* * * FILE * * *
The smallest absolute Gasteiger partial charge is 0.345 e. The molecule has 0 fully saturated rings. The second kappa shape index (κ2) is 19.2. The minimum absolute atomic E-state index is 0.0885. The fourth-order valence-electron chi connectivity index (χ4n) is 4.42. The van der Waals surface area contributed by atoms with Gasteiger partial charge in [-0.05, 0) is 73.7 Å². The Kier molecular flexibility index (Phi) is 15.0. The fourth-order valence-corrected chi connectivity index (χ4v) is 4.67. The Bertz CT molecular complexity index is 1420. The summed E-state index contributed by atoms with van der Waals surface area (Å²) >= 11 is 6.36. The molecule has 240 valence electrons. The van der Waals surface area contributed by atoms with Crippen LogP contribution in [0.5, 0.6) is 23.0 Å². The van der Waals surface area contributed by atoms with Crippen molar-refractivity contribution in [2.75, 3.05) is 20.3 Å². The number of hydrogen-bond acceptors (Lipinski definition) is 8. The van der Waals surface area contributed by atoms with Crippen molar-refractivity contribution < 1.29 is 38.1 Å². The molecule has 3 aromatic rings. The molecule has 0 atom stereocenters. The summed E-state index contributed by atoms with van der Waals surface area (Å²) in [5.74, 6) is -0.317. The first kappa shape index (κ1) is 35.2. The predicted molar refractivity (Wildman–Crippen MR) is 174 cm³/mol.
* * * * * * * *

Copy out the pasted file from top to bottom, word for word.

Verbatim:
The smallest absolute Gasteiger partial charge is 0.345 e. The molecule has 0 fully saturated rings. The second kappa shape index (κ2) is 19.2. The minimum absolute atomic E-state index is 0.0885. The fourth-order valence-electron chi connectivity index (χ4n) is 4.42. The van der Waals surface area contributed by atoms with Gasteiger partial charge in [-0.05, 0) is 73.7 Å². The Kier molecular flexibility index (Phi) is 15.0. The fourth-order valence-corrected chi connectivity index (χ4v) is 4.67. The Bertz CT molecular complexity index is 1420. The summed E-state index contributed by atoms with van der Waals surface area (Å²) >= 11 is 6.36. The molecule has 240 valence electrons. The van der Waals surface area contributed by atoms with Crippen LogP contribution in [0.5, 0.6) is 23.0 Å². The van der Waals surface area contributed by atoms with Crippen molar-refractivity contribution in [2.75, 3.05) is 20.3 Å². The number of hydrogen-bond acceptors (Lipinski definition) is 8. The van der Waals surface area contributed by atoms with Crippen molar-refractivity contribution < 1.29 is 38.1 Å². The molecule has 3 aromatic rings. The molecule has 0 atom stereocenters. The summed E-state index contributed by atoms with van der Waals surface area (Å²) in [5.74, 6) is -0.317. The first kappa shape index (κ1) is 35.2. The predicted molar refractivity (Wildman–Crippen MR) is 174 cm³/mol.